Even funnier is the reality that now, having learned so much about how to do the work of a pastor, I seldom run into a younger pastor who wants to pick my brain. So many of the young pastors seem to think that old warhorses like me are saddled with “old church” ideas that will not work in today’s world. But I have to laugh about that for I am sure I had the same opinion about the old guys when I was young.

            I met E. Stanley Jones when he was 75. He was full of life with energy to burn. I was not yet 30 and I admired this old preacher whose zest for life was contagious. I remember hearing him say, “Life is funny, and the older you get, the funnier life gets!” As I have aged, I have discovered what he meant. Once I could run. Now I can hardly walk and am at risk for falling. I have learned to laugh at the law of diminishing returns; so many things I once could do, I can do no longer. But I am determined not to complain but to embrace the problems of aging I am facing as simply the components of the next chapter of a long life. And as Jones said, life does get funnier as you get older. I am so old now that instead of holding a door open for women or older people, women are holding the door open for me!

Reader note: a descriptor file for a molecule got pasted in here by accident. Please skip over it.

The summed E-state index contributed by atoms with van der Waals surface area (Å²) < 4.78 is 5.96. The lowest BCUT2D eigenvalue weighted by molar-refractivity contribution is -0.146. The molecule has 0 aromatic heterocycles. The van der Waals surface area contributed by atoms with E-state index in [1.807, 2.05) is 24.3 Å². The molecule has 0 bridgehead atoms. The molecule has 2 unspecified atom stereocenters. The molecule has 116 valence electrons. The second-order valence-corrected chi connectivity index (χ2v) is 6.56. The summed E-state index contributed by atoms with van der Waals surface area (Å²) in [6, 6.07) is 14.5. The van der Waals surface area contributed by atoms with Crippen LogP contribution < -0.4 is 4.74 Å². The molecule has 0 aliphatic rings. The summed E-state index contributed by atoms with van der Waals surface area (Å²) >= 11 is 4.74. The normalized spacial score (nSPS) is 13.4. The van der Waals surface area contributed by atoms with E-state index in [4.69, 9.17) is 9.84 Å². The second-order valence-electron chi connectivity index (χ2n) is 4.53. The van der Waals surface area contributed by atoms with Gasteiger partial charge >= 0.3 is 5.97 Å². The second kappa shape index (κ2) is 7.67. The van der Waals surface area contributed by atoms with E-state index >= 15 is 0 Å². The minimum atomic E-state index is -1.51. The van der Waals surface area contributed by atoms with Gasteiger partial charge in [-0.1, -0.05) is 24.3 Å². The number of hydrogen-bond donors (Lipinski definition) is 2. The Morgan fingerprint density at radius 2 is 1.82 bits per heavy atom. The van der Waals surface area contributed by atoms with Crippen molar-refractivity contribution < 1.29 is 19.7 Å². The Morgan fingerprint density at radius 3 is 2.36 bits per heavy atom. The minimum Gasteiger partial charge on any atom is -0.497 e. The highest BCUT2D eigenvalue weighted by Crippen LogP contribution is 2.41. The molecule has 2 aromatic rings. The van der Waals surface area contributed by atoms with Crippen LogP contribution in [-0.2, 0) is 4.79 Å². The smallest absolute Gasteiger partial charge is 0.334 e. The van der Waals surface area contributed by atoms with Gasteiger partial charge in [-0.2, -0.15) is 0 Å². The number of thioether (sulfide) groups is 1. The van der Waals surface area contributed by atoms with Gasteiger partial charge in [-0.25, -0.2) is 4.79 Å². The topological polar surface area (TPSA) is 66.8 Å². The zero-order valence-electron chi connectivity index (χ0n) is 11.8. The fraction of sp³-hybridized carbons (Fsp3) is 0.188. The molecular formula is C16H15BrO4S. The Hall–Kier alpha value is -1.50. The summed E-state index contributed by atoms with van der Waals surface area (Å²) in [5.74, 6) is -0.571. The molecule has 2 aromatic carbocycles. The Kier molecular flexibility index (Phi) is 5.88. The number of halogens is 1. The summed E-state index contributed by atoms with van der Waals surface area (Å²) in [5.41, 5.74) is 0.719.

One idea I would offer today’s pastors is not to feel sorry for themselves because of the pressure they are under. Yes, the demands are great. But they are great also for nurses, doctors, lawyers, engineers, firemen, policemen, teachers, counselors and other professionals. Many people live “in a fish bowl.” Many people are “on call” 24/7. Many people live with the stress of “great demands” upon their time and too little time for their family. Many are constantly scrutinized and evaluated by their employers. Pastors are not the only people who must learn to deal with pressure. We should resist boldly the idea of asking people to pity pastors because of the pressures they face. And we must not pity ourselves; self-pity can become a pathway to suicide.